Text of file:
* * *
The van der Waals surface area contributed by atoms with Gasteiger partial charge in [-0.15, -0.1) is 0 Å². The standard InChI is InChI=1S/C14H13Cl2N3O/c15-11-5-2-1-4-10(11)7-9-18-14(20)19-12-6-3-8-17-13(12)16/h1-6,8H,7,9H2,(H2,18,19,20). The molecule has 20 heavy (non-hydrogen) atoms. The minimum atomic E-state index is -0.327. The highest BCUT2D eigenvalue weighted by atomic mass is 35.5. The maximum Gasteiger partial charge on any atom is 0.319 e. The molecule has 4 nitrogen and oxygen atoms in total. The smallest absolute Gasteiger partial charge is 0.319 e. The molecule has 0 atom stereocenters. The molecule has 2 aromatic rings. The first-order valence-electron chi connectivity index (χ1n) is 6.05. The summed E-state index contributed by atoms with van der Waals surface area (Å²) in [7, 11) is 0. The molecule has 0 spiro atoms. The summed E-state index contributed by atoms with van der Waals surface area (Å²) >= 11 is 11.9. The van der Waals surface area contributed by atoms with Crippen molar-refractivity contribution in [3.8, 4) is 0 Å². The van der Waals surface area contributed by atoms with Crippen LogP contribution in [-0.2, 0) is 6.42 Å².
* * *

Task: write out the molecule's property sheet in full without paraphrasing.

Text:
The van der Waals surface area contributed by atoms with Gasteiger partial charge in [-0.15, -0.1) is 0 Å². The standard InChI is InChI=1S/C14H13Cl2N3O/c15-11-5-2-1-4-10(11)7-9-18-14(20)19-12-6-3-8-17-13(12)16/h1-6,8H,7,9H2,(H2,18,19,20). The molecule has 20 heavy (non-hydrogen) atoms. The minimum atomic E-state index is -0.327. The highest BCUT2D eigenvalue weighted by atomic mass is 35.5. The maximum Gasteiger partial charge on any atom is 0.319 e. The molecule has 4 nitrogen and oxygen atoms in total. The smallest absolute Gasteiger partial charge is 0.319 e. The molecule has 0 atom stereocenters. The molecule has 2 aromatic rings. The first-order valence-electron chi connectivity index (χ1n) is 6.05. The summed E-state index contributed by atoms with van der Waals surface area (Å²) in [7, 11) is 0. The molecule has 0 spiro atoms. The summed E-state index contributed by atoms with van der Waals surface area (Å²) >= 11 is 11.9. The van der Waals surface area contributed by atoms with Crippen molar-refractivity contribution in [3.8, 4) is 0 Å². The van der Waals surface area contributed by atoms with Crippen LogP contribution in [-0.2, 0) is 6.42 Å².